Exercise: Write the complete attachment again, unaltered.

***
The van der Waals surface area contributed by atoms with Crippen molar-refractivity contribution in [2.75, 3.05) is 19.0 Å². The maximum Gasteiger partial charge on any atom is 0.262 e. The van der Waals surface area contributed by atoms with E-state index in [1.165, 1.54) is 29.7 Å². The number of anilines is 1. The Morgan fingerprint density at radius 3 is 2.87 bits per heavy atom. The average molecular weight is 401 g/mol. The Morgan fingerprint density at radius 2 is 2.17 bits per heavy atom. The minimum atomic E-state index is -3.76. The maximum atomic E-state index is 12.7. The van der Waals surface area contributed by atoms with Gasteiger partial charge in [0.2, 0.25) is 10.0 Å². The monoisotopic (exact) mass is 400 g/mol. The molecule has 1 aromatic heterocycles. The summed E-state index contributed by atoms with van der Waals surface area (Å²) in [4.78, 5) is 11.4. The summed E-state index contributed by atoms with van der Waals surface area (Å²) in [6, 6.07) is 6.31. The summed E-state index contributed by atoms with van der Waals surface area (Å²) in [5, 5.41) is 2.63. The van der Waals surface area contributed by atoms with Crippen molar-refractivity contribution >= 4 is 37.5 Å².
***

The van der Waals surface area contributed by atoms with Crippen molar-refractivity contribution in [2.75, 3.05) is 19.0 Å². The maximum Gasteiger partial charge on any atom is 0.262 e. The van der Waals surface area contributed by atoms with E-state index in [1.165, 1.54) is 29.7 Å². The number of anilines is 1. The Morgan fingerprint density at radius 3 is 2.87 bits per heavy atom. The average molecular weight is 401 g/mol. The Morgan fingerprint density at radius 2 is 2.17 bits per heavy atom. The minimum atomic E-state index is -3.76. The maximum atomic E-state index is 12.7. The van der Waals surface area contributed by atoms with Gasteiger partial charge in [0.2, 0.25) is 10.0 Å². The monoisotopic (exact) mass is 400 g/mol. The molecule has 1 aromatic heterocycles. The summed E-state index contributed by atoms with van der Waals surface area (Å²) in [4.78, 5) is 11.4. The summed E-state index contributed by atoms with van der Waals surface area (Å²) in [6, 6.07) is 6.31. The summed E-state index contributed by atoms with van der Waals surface area (Å²) in [5, 5.41) is 2.63. The van der Waals surface area contributed by atoms with Crippen molar-refractivity contribution >= 4 is 37.5 Å².